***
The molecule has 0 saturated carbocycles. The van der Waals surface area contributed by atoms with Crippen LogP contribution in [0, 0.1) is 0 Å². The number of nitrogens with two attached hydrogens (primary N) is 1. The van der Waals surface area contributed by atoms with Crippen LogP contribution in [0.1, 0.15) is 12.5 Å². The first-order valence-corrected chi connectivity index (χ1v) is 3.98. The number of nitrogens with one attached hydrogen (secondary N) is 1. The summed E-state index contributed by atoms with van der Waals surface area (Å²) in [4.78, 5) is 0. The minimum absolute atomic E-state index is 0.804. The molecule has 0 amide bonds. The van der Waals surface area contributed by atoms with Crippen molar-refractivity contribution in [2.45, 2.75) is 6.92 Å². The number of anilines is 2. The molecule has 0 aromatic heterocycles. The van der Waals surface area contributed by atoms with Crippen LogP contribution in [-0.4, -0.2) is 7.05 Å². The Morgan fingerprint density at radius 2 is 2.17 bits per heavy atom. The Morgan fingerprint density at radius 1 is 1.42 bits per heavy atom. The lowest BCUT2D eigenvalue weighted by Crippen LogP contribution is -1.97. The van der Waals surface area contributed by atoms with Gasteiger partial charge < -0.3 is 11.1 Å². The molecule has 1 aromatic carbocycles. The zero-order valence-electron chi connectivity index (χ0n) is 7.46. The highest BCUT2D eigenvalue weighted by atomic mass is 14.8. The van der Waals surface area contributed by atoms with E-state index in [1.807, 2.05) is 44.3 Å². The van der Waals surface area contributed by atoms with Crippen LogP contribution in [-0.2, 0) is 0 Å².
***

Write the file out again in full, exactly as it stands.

The molecule has 0 saturated carbocycles. The van der Waals surface area contributed by atoms with Crippen LogP contribution in [0, 0.1) is 0 Å². The number of nitrogens with two attached hydrogens (primary N) is 1. The van der Waals surface area contributed by atoms with Crippen LogP contribution in [0.1, 0.15) is 12.5 Å². The first-order valence-corrected chi connectivity index (χ1v) is 3.98. The number of nitrogens with one attached hydrogen (secondary N) is 1. The summed E-state index contributed by atoms with van der Waals surface area (Å²) in [4.78, 5) is 0. The minimum absolute atomic E-state index is 0.804. The molecule has 0 amide bonds. The van der Waals surface area contributed by atoms with Crippen molar-refractivity contribution in [2.45, 2.75) is 6.92 Å². The number of anilines is 2. The molecule has 0 aromatic heterocycles. The van der Waals surface area contributed by atoms with Crippen LogP contribution in [-0.4, -0.2) is 7.05 Å². The Morgan fingerprint density at radius 2 is 2.17 bits per heavy atom. The Morgan fingerprint density at radius 1 is 1.42 bits per heavy atom. The lowest BCUT2D eigenvalue weighted by Crippen LogP contribution is -1.97. The van der Waals surface area contributed by atoms with Gasteiger partial charge < -0.3 is 11.1 Å². The molecule has 1 aromatic carbocycles. The zero-order valence-electron chi connectivity index (χ0n) is 7.46. The highest BCUT2D eigenvalue weighted by atomic mass is 14.8. The van der Waals surface area contributed by atoms with E-state index in [1.807, 2.05) is 44.3 Å². The van der Waals surface area contributed by atoms with Crippen LogP contribution in [-0.2, 0) is 0 Å².